Red Bull hopes to avoid 'Scrapheap Challenge' with Renault parts
Red Bull Formula 1 boss Christian Horner hopes that engine supplier Renault doesn't have a "Scrapheap Challenge" task on its hands in Abu Dhabi to solve further reliability problems.
With the season nearing its end, and Renault's factory focus on developments for 2018, it has elected against producing any brand new parts for the final races.
Instead, it has adopted a policy of using reconditioned items to get it through the final events of the year – as well as instructing its teams to turn down their engines to help reliability.
But with items on the edge, there is now a risk that any further problems in Abu Dhabi will require Renault's staff to try to cobble together enough working spare parts to see them through the weekend.
Asked about what happens if something goes wrong in practice or qualifying, Horner said: "It's going to be a little bit like Scrapheap Challenge, to find what can go with what. But the good thing is, both engines got to the end of the race in Brazil.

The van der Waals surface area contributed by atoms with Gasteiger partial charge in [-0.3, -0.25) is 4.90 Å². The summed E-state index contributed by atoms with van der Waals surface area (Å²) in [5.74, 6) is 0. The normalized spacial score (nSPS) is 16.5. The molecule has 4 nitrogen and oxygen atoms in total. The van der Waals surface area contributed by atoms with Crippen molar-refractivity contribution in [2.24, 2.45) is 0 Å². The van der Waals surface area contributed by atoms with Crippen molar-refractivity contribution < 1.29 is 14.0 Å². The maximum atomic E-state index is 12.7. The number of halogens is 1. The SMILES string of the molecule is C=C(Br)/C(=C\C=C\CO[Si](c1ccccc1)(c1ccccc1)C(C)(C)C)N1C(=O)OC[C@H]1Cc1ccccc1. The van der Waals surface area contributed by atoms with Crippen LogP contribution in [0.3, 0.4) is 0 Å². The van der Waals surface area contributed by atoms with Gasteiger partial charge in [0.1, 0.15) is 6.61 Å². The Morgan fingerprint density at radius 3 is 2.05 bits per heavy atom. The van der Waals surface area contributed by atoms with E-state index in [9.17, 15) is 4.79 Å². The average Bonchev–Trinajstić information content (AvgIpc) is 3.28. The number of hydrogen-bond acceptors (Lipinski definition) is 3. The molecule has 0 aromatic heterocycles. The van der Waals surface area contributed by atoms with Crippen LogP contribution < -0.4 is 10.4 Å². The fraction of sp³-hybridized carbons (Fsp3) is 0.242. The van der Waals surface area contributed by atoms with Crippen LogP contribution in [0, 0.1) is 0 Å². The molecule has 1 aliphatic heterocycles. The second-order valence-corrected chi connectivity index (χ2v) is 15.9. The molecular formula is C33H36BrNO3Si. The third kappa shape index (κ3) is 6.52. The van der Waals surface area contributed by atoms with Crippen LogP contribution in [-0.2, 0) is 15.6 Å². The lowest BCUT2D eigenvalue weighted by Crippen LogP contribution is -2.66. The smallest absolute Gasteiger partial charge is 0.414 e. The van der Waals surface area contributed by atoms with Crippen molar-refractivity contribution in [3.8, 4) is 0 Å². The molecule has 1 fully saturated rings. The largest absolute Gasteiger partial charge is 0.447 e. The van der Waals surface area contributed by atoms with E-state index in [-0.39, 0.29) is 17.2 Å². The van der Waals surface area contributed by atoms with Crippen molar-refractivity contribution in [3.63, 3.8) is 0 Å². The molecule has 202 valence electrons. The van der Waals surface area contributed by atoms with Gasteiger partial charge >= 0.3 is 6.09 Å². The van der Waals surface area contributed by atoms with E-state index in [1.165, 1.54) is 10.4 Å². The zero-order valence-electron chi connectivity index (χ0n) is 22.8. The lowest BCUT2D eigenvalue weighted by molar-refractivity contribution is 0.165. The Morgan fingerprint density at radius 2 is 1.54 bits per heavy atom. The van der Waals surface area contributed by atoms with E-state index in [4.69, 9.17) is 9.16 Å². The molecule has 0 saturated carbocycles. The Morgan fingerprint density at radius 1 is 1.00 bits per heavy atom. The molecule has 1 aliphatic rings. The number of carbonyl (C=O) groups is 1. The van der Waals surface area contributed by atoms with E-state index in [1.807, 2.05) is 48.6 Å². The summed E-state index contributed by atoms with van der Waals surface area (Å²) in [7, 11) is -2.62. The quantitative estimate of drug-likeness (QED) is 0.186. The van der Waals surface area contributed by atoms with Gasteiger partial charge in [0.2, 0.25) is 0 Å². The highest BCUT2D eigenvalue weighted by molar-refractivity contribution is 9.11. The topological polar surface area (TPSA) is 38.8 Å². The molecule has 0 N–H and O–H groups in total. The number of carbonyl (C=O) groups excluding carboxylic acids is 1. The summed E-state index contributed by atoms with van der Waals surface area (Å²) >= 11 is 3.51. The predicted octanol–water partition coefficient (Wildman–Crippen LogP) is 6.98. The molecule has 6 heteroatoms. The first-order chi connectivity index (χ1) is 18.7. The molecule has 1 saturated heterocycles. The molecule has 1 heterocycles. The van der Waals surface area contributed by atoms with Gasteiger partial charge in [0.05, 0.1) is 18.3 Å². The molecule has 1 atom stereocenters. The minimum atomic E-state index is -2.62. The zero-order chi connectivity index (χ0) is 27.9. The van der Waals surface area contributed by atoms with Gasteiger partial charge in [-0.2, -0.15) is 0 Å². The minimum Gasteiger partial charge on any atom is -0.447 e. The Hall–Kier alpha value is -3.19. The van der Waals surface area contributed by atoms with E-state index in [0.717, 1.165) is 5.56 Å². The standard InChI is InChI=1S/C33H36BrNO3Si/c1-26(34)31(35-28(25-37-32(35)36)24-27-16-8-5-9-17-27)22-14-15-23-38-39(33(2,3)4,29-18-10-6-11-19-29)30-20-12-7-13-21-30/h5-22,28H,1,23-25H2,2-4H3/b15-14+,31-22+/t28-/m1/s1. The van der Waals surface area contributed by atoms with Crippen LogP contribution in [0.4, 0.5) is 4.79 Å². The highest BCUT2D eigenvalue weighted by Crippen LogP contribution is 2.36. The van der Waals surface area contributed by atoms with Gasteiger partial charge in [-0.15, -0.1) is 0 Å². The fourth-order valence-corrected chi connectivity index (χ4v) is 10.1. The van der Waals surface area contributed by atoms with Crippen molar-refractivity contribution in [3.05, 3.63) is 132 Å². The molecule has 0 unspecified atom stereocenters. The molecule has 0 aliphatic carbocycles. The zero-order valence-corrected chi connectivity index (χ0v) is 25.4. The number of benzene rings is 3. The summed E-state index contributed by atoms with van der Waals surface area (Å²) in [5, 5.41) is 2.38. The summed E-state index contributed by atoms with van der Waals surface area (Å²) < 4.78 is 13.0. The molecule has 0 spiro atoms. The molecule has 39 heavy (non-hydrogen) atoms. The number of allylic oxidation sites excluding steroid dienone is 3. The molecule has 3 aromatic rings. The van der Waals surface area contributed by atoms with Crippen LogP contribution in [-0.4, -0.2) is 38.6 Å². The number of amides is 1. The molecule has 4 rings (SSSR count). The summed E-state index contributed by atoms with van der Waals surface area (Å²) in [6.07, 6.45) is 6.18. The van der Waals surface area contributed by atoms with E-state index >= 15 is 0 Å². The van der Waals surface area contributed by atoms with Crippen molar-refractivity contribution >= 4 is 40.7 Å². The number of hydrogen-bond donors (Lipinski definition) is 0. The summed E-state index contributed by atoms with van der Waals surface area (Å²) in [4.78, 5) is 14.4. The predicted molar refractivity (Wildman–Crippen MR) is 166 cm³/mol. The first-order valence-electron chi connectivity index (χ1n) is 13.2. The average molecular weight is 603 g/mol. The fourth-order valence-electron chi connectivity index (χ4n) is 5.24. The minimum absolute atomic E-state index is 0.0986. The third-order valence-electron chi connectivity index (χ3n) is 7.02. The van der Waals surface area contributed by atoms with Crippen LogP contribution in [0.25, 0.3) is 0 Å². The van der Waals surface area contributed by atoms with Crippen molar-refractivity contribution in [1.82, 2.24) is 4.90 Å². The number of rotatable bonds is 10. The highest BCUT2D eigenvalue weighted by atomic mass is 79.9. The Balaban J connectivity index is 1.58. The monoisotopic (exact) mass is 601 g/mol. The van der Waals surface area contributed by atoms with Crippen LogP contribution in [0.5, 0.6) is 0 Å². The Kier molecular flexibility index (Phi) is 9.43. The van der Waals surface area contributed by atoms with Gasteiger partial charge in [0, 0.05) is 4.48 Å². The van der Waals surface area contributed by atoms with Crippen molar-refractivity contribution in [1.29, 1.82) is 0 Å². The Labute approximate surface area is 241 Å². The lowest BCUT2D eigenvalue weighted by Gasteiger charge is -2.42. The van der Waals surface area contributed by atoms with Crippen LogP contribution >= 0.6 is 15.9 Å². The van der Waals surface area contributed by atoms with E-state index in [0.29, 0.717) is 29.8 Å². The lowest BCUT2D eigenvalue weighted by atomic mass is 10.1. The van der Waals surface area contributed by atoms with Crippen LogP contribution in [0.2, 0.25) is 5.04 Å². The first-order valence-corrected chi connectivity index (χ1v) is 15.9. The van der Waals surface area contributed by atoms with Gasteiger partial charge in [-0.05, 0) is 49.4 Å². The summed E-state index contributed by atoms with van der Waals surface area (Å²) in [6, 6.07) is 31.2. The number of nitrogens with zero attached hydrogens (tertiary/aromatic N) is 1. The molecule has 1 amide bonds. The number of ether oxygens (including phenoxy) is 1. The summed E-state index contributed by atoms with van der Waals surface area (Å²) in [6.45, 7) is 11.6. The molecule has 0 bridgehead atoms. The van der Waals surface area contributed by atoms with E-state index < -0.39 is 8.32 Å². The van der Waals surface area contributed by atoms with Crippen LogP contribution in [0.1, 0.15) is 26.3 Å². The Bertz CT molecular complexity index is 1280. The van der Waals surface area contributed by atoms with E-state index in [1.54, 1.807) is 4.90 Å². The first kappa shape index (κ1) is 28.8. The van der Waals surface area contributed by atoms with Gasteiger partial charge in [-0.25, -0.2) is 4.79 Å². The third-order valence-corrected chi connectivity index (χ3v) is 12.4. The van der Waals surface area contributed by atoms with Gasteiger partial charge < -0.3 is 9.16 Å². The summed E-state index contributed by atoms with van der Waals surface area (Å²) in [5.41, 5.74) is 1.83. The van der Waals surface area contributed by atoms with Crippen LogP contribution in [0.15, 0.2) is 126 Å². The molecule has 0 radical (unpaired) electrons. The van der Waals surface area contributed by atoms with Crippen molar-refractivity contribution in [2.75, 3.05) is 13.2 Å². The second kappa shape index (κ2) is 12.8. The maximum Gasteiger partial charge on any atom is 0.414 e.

"So whatever we've finished there with, we can take to Abu Dhabi, and hopefully there's no cracks or issues. Then in Abu Dhabi, the last race of the year, we have got to go for it."
Despite increased tensions with Renault in recent races – especially after Toro Rosso launched a furious attack on Cyril Abiteboul over comments he made to the press – Horner has moved to praise the garage staff of the French car manufacturer.
He understands the difficulties they have faced in recent weeks trying to ensure that Renault's teams can get through until the end of the season.
"Hats off to the Renault mechanics in the garage because of the way they're moving bits around," he said "It's never an ideal environment to be rebuilding engines, track side. And every week they're doing it.
"I think they sometimes get the rough end of the stick. The guys in the garage in difficult conditions are working miracles."
Asked if he shared the frustrations that publicly erupted from Toro Rosso, Horner replied: "I think Renault are more than aware of the issues that they have.
"Obviously frustration boiled over with Franz [Tost] and ... you know, it's that time of year where emotions are running high."
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